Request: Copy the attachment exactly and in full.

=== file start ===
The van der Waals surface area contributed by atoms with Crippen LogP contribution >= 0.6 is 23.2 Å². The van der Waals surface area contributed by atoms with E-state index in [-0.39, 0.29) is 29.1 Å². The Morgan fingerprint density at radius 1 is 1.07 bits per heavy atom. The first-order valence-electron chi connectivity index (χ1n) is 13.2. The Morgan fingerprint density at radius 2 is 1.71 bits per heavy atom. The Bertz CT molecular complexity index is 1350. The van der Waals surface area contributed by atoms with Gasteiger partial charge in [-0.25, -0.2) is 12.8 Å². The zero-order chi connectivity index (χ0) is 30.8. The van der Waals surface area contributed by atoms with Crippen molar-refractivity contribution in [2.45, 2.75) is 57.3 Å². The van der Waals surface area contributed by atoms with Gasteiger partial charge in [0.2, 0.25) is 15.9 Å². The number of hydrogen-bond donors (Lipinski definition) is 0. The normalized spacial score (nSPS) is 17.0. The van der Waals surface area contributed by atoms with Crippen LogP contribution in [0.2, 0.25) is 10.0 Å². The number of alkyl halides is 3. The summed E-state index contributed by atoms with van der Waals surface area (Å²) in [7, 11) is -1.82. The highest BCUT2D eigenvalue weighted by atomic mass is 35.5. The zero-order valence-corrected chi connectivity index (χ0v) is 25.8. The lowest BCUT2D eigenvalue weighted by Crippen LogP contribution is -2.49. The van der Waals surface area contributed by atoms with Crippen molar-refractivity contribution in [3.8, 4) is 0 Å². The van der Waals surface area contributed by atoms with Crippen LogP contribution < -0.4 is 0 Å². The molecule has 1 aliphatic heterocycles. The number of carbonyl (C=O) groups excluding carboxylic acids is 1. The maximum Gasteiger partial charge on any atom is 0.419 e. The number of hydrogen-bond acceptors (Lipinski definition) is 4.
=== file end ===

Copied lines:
The van der Waals surface area contributed by atoms with Crippen LogP contribution >= 0.6 is 23.2 Å². The van der Waals surface area contributed by atoms with E-state index in [-0.39, 0.29) is 29.1 Å². The Morgan fingerprint density at radius 1 is 1.07 bits per heavy atom. The first-order valence-electron chi connectivity index (χ1n) is 13.2. The Morgan fingerprint density at radius 2 is 1.71 bits per heavy atom. The Bertz CT molecular complexity index is 1350. The van der Waals surface area contributed by atoms with Gasteiger partial charge in [-0.25, -0.2) is 12.8 Å². The zero-order chi connectivity index (χ0) is 30.8. The van der Waals surface area contributed by atoms with Crippen molar-refractivity contribution in [2.45, 2.75) is 57.3 Å². The van der Waals surface area contributed by atoms with Gasteiger partial charge in [0.2, 0.25) is 15.9 Å². The number of hydrogen-bond donors (Lipinski definition) is 0. The normalized spacial score (nSPS) is 17.0. The van der Waals surface area contributed by atoms with Crippen LogP contribution in [0.2, 0.25) is 10.0 Å². The number of alkyl halides is 3. The summed E-state index contributed by atoms with van der Waals surface area (Å²) in [7, 11) is -1.82. The highest BCUT2D eigenvalue weighted by atomic mass is 35.5. The zero-order valence-corrected chi connectivity index (χ0v) is 25.8. The lowest BCUT2D eigenvalue weighted by Crippen LogP contribution is -2.49. The van der Waals surface area contributed by atoms with Crippen molar-refractivity contribution in [3.8, 4) is 0 Å². The van der Waals surface area contributed by atoms with Crippen LogP contribution < -0.4 is 0 Å². The molecule has 1 aliphatic heterocycles. The number of carbonyl (C=O) groups excluding carboxylic acids is 1. The maximum Gasteiger partial charge on any atom is 0.419 e. The number of hydrogen-bond acceptors (Lipinski definition) is 4.